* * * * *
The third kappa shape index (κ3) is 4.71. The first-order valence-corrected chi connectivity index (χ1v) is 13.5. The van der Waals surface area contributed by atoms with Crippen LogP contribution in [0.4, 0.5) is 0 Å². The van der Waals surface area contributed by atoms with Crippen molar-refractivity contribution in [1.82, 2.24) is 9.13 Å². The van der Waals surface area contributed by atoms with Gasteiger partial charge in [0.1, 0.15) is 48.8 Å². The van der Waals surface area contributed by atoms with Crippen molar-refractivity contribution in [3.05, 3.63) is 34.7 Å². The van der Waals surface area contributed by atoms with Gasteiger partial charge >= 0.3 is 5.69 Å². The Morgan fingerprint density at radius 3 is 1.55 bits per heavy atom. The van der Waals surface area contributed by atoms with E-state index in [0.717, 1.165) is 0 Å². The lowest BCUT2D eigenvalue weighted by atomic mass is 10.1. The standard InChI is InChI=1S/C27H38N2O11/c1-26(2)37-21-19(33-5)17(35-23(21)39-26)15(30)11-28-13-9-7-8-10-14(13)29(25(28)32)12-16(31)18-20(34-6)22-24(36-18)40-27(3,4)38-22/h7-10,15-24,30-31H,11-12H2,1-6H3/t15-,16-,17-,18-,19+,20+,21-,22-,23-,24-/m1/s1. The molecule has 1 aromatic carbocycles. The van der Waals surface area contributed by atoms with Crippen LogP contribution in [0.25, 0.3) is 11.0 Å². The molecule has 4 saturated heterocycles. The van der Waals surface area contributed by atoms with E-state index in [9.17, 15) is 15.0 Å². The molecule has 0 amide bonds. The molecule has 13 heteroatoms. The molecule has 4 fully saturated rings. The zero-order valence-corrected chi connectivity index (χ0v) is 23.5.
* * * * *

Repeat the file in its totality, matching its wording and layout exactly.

The third kappa shape index (κ3) is 4.71. The first-order valence-corrected chi connectivity index (χ1v) is 13.5. The van der Waals surface area contributed by atoms with Crippen LogP contribution in [0.4, 0.5) is 0 Å². The van der Waals surface area contributed by atoms with Crippen molar-refractivity contribution in [1.82, 2.24) is 9.13 Å². The van der Waals surface area contributed by atoms with Gasteiger partial charge in [0.1, 0.15) is 48.8 Å². The van der Waals surface area contributed by atoms with Crippen molar-refractivity contribution in [3.05, 3.63) is 34.7 Å². The van der Waals surface area contributed by atoms with Gasteiger partial charge >= 0.3 is 5.69 Å². The Morgan fingerprint density at radius 3 is 1.55 bits per heavy atom. The van der Waals surface area contributed by atoms with E-state index in [0.717, 1.165) is 0 Å². The lowest BCUT2D eigenvalue weighted by atomic mass is 10.1. The standard InChI is InChI=1S/C27H38N2O11/c1-26(2)37-21-19(33-5)17(35-23(21)39-26)15(30)11-28-13-9-7-8-10-14(13)29(25(28)32)12-16(31)18-20(34-6)22-24(36-18)40-27(3,4)38-22/h7-10,15-24,30-31H,11-12H2,1-6H3/t15-,16-,17-,18-,19+,20+,21-,22-,23-,24-/m1/s1. The molecule has 1 aromatic carbocycles. The van der Waals surface area contributed by atoms with Crippen LogP contribution in [0.25, 0.3) is 11.0 Å². The molecule has 4 saturated heterocycles. The van der Waals surface area contributed by atoms with E-state index in [9.17, 15) is 15.0 Å². The molecule has 0 amide bonds. The molecule has 13 heteroatoms. The molecule has 4 fully saturated rings. The zero-order valence-corrected chi connectivity index (χ0v) is 23.5.